Wearable Devices: Thinking Beyond the Backend

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Wearable Devices: Thinking Beyond the Backend
Michael Matos, Jr., (left) and Rob Rothschild (right)

The intersection of technology and health is now one of the biggest arenas for innovation in our time. Connected communities, virtual hospitals, smartphone diagnostics… we have entered an age of empowered and extended medicine. And the effects are far-reaching—some estimate millions of lives are being saved in the underdeveloped countries.

Now you are data

With wearable technology, digital health has moved past content we can search, share and engage with to something far more personal—defining ourselves as the data that we track, analyze and share. From the FitBit to AliveCor, there's no shortage of wearable devices—fitness bands, watches, blood pressure (BP) cuffs, finger trackers, contact lenses, sensors we attach to ourselves. There are hundreds out there now and more in the pipeline.

The span of biometrics that can be tracked through wearables is wide-ranging and there's tremendous potential to meaningfully impact people's lives.

Have a heart condition? When your heart rate suddenly climbs, your device can instantly notify family, friends or even medical services of your distress. The GPS locates you, sends your coordinates and guides help right to you. And the medical professionals already have your EKG, blood pressure and other vital signs.

Are you diabetic? No more pricking your fingers. The device can monitor your blood sugar and alert you if necessary. Over time, the tracking and analysis can teach you better nutrition and fitness habits.

Having a drink or two? The device can monitor blood alcohol and let you know when you are impaired. It can also cut off your car's ignition switch, and even call you a cab.

The backend on wearables has been the defining drawback and the big focus of attention. Wearables are fragmented, with each device requiring its own mobile and/or desktop application to run, sometimes more than one application. The apps don't yet work with the rest of your phone's capabilities. And sharing has been limited to showing someone your phone.

Enter Apple, Google and Samsung who grabbed the headlines in recent weeks with new and ubiquitous health platforms in our pockets. They solved (or are solving) the piece of the puzzle that's been missing: standardizing the backend offerings of tracking, presentation and data storage on the smartphones we already have.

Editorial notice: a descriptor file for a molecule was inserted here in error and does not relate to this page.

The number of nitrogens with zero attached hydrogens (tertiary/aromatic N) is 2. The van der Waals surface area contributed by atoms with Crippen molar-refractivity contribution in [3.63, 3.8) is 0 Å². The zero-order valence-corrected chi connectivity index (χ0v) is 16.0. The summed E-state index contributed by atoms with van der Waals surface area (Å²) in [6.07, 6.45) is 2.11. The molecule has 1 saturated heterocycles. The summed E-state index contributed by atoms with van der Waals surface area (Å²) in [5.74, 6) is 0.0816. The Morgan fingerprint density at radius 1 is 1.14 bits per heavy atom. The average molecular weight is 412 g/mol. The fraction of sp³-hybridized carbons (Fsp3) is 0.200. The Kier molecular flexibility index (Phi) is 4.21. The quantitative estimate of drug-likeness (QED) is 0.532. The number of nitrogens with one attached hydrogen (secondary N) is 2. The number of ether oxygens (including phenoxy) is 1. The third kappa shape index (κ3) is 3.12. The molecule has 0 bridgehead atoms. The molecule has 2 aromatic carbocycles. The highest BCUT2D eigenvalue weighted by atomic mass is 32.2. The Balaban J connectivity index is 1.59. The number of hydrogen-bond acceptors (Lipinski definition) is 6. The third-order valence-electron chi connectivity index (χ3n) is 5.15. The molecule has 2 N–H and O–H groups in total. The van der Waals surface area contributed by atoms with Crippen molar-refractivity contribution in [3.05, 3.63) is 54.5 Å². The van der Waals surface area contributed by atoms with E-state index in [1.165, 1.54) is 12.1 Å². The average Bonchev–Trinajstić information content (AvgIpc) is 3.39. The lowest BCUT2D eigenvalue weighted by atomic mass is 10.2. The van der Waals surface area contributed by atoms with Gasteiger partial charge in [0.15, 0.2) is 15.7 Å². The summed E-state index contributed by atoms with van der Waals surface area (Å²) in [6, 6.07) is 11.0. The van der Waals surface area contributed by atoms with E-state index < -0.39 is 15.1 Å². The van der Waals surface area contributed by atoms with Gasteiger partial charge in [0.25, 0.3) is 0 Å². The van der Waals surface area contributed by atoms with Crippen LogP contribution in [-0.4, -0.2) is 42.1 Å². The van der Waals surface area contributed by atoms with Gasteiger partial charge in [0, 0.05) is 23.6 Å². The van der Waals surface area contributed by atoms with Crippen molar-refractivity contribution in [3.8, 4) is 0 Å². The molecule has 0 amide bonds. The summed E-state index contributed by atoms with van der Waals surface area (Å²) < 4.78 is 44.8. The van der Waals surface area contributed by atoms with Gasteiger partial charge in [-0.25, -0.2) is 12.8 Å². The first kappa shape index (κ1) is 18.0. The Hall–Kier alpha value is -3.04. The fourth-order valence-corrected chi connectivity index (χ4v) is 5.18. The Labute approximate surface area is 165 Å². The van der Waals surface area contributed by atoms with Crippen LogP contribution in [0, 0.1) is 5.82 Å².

Back to the frontend

Now it's time to turn our attention back to the frontend wearables… because it's the devices that are the key to success for consumers and for data collectors.

The current wearables miss one big mark. Their single point of failure is…we must use the devices.  And we, the people, are not in the habit of using things as intended, or correctly for that matter, over any period of time.

One answer is to turn “health devices” into “technology-enabled clothing.” Not everything has to be a wristband, or a watch, or an obtrusive separate device. Let's infuse the technology into our lives in the most non-intrusive way, through our common and everyday practice to wear clothing.

Imagine sensors incorporated into a shirt to track blood pressure and perspiration to perform a chemical analysis of sweat. Currently there is tech in a workout spandex material shirt, and there is already a product that can be worn as an everyday t-shirt. The technology can be incorporated into almost any form of clothing; underwear, children's wear, swim suits, sleepwear and evening attire.

And this isn't limited to close contact with your skin. We can monitor your environment too. Multiple sensors on a firefighter's gear can pick up exterior conditions that are hazardous, alerting them to a potentially serious situation.

Break the Phone Connection

One step further and we can forget the required tethering to smartphones. Think about the potential broader use over WiFi.

Biometric diapers are in development that allow parents to monitor a sleeping child from another room—the clothes track a set of biometrics and give parents information on the activities of their child including estimates on when the child will wake up. You don't want to check your phone constantly—use WiFi and it becomes part of your home network.

A gym with WiFi access points can monitor everyone through their shirts; the facility knows who is there, what they're doing, can track vital signs and can tailor a workout plan to help each individual reach fitness goals. All without having to fill out forms or talking to a coach.

Police, firefighters and soldiers can have shirts that keep their teams and others informed of their physical state.  Having the ability to know when a partner is in trouble and react accordingly.

Now that we—our physical selves—are the critical source data in health, a completely new generation of technology and application is opening.


Michael Matos, Jr., is VP, director of IT, and Rob Rothschild is SVP, strategy director, MRM//McCann.
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